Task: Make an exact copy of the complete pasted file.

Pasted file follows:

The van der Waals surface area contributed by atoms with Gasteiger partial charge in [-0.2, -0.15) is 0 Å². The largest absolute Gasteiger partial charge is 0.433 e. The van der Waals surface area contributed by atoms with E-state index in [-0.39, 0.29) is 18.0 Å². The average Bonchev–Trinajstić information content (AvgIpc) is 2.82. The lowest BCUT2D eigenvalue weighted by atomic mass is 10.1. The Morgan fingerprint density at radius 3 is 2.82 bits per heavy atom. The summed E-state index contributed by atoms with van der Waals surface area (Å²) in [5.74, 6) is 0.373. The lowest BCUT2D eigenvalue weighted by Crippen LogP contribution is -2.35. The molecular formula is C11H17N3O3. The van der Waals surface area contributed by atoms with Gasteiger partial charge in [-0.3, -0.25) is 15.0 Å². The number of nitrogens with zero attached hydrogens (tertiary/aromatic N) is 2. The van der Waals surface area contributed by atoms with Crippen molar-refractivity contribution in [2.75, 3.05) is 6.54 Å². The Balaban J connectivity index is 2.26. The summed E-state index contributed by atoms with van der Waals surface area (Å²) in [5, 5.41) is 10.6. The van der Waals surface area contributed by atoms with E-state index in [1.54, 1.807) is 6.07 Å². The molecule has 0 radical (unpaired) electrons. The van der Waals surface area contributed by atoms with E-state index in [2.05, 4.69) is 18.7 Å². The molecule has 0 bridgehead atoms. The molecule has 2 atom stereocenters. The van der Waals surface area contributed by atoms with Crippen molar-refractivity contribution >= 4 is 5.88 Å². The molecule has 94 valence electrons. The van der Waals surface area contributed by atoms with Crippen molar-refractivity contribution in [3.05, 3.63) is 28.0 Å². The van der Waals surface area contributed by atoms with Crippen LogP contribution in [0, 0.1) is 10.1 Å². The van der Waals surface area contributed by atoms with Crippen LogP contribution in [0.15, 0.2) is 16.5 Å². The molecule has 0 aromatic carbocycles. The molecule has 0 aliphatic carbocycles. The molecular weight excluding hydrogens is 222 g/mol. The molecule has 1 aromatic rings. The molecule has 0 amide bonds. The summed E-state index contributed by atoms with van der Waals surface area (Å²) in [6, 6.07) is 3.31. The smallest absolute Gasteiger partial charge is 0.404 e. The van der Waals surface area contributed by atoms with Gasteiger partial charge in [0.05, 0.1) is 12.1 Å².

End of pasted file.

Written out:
The van der Waals surface area contributed by atoms with Gasteiger partial charge in [-0.2, -0.15) is 0 Å². The largest absolute Gasteiger partial charge is 0.433 e. The van der Waals surface area contributed by atoms with E-state index in [-0.39, 0.29) is 18.0 Å². The average Bonchev–Trinajstić information content (AvgIpc) is 2.82. The lowest BCUT2D eigenvalue weighted by atomic mass is 10.1. The Morgan fingerprint density at radius 3 is 2.82 bits per heavy atom. The summed E-state index contributed by atoms with van der Waals surface area (Å²) in [5.74, 6) is 0.373. The lowest BCUT2D eigenvalue weighted by Crippen LogP contribution is -2.35. The molecular formula is C11H17N3O3. The van der Waals surface area contributed by atoms with Gasteiger partial charge in [-0.3, -0.25) is 15.0 Å². The number of nitrogens with zero attached hydrogens (tertiary/aromatic N) is 2. The van der Waals surface area contributed by atoms with Crippen molar-refractivity contribution in [2.75, 3.05) is 6.54 Å². The Balaban J connectivity index is 2.26. The summed E-state index contributed by atoms with van der Waals surface area (Å²) in [5, 5.41) is 10.6. The van der Waals surface area contributed by atoms with E-state index in [1.54, 1.807) is 6.07 Å². The molecule has 0 radical (unpaired) electrons. The van der Waals surface area contributed by atoms with E-state index in [2.05, 4.69) is 18.7 Å². The molecule has 0 bridgehead atoms. The molecule has 2 atom stereocenters. The van der Waals surface area contributed by atoms with Crippen molar-refractivity contribution >= 4 is 5.88 Å². The molecule has 94 valence electrons. The van der Waals surface area contributed by atoms with Crippen molar-refractivity contribution in [3.05, 3.63) is 28.0 Å². The van der Waals surface area contributed by atoms with Crippen LogP contribution in [0, 0.1) is 10.1 Å². The van der Waals surface area contributed by atoms with Crippen LogP contribution in [0.15, 0.2) is 16.5 Å². The molecule has 0 aromatic carbocycles. The molecule has 0 aliphatic carbocycles. The molecular weight excluding hydrogens is 222 g/mol. The molecule has 1 aromatic rings. The molecule has 0 amide bonds. The summed E-state index contributed by atoms with van der Waals surface area (Å²) in [6, 6.07) is 3.31. The smallest absolute Gasteiger partial charge is 0.404 e. The van der Waals surface area contributed by atoms with Gasteiger partial charge in [0.05, 0.1) is 12.1 Å².